Text by Ni Junchen
China launched its seventh government restructuring attempt of the past three decades after the plan for institutional reform and functional transformation of the State Council was passed at the First Session of the 12th National People’s Congress (NPC).
After the closure of the 18th National Congress of the Communist Party of China (CPC) in November 2012, the newly-elected Standing Committee of the Political Bureau of the CPC Central Committee made the decision to launch a new round of government institutional restructuring. The same month, a task force responsible for drafting relevant documents was formed, headed by Wang Yongqing, director of State Commission Office for Public Sector Reform (SCOPSR), and comprised of members and experts from relevant departments of the State Council.
During the 2013 sessions of the NPC and the National Committee of the Chinese People’s Political Consultative Conference (CPPCC), Ma Kai, state councilor and secretary-general of the State Council, elaborated the restructuring plan, noting that the number of the ministries under the State Council would be reduced from 27 to 25. Major tasks of the plan include dissolving the country’s Ministry of Railways into administrative and commercial arms as well as integrating and reorganizing authorities in charge of health, family planning, food and drugs, press and publication, radio, film and television, oceanic administration, and energy.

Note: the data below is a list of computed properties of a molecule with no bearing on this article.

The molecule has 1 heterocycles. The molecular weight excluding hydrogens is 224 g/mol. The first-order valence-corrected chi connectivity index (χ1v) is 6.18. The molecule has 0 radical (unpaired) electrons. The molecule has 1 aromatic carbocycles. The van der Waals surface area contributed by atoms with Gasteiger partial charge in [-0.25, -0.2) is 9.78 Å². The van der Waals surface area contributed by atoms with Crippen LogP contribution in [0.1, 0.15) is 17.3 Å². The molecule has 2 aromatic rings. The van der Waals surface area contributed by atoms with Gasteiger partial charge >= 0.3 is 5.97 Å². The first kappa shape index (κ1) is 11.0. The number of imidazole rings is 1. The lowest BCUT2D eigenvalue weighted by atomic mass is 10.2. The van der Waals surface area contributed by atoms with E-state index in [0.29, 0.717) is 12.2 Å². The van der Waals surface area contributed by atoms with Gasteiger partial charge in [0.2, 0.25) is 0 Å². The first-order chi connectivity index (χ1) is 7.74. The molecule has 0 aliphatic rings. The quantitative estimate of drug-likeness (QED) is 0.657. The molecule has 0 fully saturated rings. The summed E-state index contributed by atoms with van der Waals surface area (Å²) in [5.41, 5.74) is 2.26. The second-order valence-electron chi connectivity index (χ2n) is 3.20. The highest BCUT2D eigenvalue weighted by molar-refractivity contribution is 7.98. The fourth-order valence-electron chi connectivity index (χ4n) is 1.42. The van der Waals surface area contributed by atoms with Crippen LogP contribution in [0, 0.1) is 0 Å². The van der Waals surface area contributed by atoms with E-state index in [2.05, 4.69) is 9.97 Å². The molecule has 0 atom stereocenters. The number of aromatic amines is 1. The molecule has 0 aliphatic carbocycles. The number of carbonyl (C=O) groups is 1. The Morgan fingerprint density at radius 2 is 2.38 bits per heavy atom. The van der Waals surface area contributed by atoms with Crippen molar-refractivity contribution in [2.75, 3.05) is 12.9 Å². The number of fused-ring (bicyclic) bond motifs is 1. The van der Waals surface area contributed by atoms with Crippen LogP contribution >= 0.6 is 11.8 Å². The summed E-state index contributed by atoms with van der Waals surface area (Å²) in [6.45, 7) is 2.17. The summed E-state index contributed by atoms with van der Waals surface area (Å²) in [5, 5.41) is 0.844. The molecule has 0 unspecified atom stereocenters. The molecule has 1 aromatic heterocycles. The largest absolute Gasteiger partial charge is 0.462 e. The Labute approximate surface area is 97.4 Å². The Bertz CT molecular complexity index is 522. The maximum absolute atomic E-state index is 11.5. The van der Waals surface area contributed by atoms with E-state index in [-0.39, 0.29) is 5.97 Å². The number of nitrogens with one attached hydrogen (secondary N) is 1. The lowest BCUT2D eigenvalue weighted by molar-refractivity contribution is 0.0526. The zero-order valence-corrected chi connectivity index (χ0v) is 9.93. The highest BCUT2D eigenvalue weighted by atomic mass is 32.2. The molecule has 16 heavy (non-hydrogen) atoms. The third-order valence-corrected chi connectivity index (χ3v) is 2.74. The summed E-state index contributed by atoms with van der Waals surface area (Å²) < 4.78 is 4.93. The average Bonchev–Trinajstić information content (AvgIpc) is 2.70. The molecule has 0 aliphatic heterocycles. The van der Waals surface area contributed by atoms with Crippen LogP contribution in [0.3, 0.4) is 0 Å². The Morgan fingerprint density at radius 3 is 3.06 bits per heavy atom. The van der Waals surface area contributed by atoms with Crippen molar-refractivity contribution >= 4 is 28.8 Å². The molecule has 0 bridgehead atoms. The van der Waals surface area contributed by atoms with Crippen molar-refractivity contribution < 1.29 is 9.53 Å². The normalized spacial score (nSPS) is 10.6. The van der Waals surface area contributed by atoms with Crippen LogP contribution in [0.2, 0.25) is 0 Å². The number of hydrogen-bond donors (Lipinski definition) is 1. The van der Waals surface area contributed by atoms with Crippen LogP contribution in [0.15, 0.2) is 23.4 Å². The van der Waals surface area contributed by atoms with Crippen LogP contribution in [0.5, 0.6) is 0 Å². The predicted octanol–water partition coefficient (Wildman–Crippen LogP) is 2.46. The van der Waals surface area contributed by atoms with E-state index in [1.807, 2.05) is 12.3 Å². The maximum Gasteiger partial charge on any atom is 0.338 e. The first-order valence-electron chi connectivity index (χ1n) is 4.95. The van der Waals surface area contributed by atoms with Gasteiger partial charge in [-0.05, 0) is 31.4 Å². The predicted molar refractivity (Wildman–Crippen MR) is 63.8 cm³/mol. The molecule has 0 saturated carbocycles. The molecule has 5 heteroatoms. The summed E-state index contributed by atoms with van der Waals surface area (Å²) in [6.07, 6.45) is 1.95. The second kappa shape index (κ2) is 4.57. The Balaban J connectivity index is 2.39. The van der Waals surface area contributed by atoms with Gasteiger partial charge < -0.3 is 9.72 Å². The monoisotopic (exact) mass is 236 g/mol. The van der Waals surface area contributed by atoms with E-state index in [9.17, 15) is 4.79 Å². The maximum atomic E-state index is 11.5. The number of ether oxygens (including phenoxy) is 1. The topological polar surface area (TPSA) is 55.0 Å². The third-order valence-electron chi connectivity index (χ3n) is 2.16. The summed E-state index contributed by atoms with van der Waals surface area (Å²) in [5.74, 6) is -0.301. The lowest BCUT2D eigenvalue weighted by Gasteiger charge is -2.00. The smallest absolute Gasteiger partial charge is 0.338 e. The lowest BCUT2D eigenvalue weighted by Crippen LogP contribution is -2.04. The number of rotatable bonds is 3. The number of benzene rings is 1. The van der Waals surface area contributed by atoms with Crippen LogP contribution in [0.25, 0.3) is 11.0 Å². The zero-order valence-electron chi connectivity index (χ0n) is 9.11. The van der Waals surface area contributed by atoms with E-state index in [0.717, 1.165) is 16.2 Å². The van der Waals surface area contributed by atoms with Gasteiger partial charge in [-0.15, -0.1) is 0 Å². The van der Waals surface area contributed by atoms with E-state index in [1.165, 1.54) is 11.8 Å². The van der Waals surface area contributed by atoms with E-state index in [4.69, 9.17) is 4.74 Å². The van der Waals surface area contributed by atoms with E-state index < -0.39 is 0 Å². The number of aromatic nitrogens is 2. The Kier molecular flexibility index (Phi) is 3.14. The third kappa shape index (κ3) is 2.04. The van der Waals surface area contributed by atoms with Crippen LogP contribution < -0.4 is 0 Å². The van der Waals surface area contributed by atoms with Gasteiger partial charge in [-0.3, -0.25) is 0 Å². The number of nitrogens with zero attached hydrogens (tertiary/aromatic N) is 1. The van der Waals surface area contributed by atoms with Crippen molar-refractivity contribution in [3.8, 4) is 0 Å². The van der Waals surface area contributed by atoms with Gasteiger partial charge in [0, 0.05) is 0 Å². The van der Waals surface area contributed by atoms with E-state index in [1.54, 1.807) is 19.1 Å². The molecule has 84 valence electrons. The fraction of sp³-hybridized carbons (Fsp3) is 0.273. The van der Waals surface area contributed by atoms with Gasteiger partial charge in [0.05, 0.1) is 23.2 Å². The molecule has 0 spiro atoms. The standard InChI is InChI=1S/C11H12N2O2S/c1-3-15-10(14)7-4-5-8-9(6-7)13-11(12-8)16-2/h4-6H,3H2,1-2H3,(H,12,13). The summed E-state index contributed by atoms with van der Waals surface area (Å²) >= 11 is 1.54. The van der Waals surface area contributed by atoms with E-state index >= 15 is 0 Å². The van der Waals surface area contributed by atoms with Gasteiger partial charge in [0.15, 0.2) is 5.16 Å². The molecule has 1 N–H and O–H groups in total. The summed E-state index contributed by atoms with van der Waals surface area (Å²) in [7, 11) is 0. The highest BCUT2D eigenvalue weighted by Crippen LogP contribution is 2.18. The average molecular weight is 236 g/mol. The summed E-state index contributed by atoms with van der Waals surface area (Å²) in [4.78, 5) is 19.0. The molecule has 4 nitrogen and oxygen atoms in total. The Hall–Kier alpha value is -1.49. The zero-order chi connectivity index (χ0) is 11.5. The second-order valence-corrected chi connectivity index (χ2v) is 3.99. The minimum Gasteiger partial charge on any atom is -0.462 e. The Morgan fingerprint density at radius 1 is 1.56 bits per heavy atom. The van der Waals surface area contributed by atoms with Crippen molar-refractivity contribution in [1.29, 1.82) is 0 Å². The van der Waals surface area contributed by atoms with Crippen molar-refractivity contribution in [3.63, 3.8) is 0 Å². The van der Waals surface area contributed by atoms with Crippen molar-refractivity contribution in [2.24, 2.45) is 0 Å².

Since 1982, China has carried out seven large-scale government institutional restructurings. According to members of the document drafting team, unlike the previous six restructuring plans called “institutional restructuring of the State Council,” the latest plan was dubbed “institutional restructuring and functional transformation of the State Council,” testifying to its major goal to transform governmental functions. The overall principle of the reform plan is to consistently push the restructuring of government departments when conditions are ripe while maintaining comparative institutional stability of the State Council on the basis of thorough consideration of China’s current situations, as well as the risks and challenges it faces.